But Johnson, a second-year medical student at Tulane University who is also working on a master's in public health there, breaks from Russo when it comes to who should be in the standby groups.
“From what I know, a lot of the spread is being shared by young people who feel invincible. They’re the ones traveling to see their parents, and the vaccines aren’t available to us. In fact, young ones are the last ones in these prioritization groups, while scientists are expressing that we’re the ones likely spreading it.”
Some public health experts agree with Johnson’s take. Last week, a senior administration official told The Daily Beast he thought that unused doses should go to anyone who wants them. And last month, Edwin Michael, an epidemiologist at the Center for Global Health Infectious Disease Research at the University of South Florida, put a finer point on this, telling The Daily Beast that vaccine doses should go to the young people most likely to spread it.
“So the other thing I’m trying to do with this group is make sure the vaccines become available to the educated and motivated young people who really want them. Why waste it?” said Johnson. He expects to receive a government-sanctioned vaccine through his medical school next week but said he’s committed to organizing for others in New Orleans, galvanized, in part, by reports out of other countries, like Israel, which has already inoculated nearly a quarter of its population. Earlier this week, the United States reached 3 percent.
So far, some young people appear extremely motivated.
Earlier this month, one friend of Johnson’s turned to Craigslist for a boutique version of crowdsourcing, posting a gig for someone who would drive to pharmacies in his state, asking about leftover doses, Johnson said.
“He was unable to find someone to do that work and was losing hope, even though I thought it was noble,” he added.
In Indiana, a 39-year-old man told The Daily Beast that after some digging, he’d found a major loophole on that state’s vaccine website. Only frontline health-care workers, first responders, or people over the age of 70 are eligible for the vaccine in the state. But according to a state website, these first responders can also include volunteers.
The 39-year-old, who refused to give his name, said he’d checked the box for “volunteer” and when he showed up for his shot, the clinic never asked him to prove his eligibility. In a text exchange shared with The Daily Beast, he told his wife it was “easy pizi.”
The Indiana Department of Health did not respond to a request for comment on this loophole on Thursday.
Of course, motivation isn’t the only factor making it more likely to get a vaccine. Having financial means or flexibility with work makes a huge difference.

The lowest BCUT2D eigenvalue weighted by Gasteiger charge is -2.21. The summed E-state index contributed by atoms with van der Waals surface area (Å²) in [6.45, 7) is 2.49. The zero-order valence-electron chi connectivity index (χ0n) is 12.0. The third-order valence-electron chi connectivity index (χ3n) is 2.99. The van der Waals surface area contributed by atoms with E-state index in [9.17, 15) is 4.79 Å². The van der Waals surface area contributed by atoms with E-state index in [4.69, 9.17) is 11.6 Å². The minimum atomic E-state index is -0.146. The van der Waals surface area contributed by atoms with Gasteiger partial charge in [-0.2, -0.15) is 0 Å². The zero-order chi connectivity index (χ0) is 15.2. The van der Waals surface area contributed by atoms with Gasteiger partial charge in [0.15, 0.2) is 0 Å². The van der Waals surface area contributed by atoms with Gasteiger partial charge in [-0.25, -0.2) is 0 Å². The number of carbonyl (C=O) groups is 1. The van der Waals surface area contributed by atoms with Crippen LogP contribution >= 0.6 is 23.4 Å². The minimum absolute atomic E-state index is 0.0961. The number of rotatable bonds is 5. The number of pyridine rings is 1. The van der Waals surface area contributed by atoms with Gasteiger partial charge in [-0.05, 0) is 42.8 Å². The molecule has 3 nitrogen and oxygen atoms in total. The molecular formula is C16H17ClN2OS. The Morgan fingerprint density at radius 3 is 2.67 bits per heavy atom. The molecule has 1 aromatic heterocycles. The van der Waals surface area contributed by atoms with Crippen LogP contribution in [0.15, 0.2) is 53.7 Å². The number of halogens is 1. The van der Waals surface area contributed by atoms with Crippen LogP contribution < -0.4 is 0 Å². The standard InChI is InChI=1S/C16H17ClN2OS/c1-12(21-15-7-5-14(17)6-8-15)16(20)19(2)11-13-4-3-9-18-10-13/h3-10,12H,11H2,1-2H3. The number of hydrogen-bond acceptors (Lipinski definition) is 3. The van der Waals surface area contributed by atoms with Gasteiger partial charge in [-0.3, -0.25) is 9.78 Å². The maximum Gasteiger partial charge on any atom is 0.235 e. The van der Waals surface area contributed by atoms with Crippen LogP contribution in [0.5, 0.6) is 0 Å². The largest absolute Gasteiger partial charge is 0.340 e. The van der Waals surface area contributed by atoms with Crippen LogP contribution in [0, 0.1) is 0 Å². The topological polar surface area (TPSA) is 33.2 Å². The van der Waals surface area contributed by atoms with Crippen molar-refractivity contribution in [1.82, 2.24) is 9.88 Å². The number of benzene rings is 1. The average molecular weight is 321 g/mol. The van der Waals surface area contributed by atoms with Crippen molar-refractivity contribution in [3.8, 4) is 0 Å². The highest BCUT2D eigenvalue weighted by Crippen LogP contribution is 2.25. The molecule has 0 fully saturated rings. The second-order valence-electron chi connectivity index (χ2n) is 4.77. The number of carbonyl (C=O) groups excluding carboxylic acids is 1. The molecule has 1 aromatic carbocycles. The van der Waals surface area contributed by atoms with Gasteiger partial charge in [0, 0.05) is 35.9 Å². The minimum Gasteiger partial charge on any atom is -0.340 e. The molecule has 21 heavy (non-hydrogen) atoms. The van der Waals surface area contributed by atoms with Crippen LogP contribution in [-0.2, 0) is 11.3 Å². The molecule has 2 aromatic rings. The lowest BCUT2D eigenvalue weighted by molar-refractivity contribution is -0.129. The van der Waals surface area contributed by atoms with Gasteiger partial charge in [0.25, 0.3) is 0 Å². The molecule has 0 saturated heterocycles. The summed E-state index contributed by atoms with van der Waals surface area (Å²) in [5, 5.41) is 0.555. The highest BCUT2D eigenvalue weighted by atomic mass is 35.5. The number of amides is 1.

“My heart breaks for all the people who are stuck at home, who don’t have the knowledge or the ability to stand in line and wait. It’s cold. It’s January and it’s hard to wait,” Hannah told The Daily Beast.
A 34-year-old Louisiana man who refused to provide his name told The Daily Beast that he’d flown to Texas this week for the vaccine. He’d discovered that while a preexisting condition he has did not yet make him eligible for a shot in his home state, it did next door.
“I go the extra mile in so many parts of my life, so this isn’t really that different,” he told The Daily Beast in a text message. “But I also have the ability to. I think that is a large part of it.”
“My work is flexible enough to be able to leave at the drop of a hat to get anywhere that I could possibly get [a vaccine dose]. I think it is more of the continued inequality of American healthcare.”
And this inequality, he said, was a big part of the reason he said he and others aren’t yet comfortable with their efforts becoming publicly known.
“I am not [unique]. I think people with means are doing this slyly,” he continued. “I had a phone conversation with a friend this morning who is doing the same thing. We agreed we weren’t going to tell anyone that we got the vaccine.”
“It could look bad.”
Hannah said she knows that some people might call what she did “gaming the system.” But she doesn’t have any regrets. In fact, she said she’d like to see more younger Americans talking about ways to access the vaccine.
Still, she said, while she knows the first dose would have been thrown out if she hadn’t been there to take it, she does sometimes think about the second dose, which she was scheduled to receive when she got her first, just like the older people at the site were.
“As far as the second dose is concerned.… I hope that in 28 days they’ve gotten their shit together, and if so, I will not feel guilty. But if we’re still as much of a cluster fuck as we are right now in terms of getting people vaccinated, then there will be a part of this that will weigh heavy on my heart.”
“But at the end of the day, to be only 50 percent protected—if I’m going to contribute to herd immunity, I need to do my part in full.”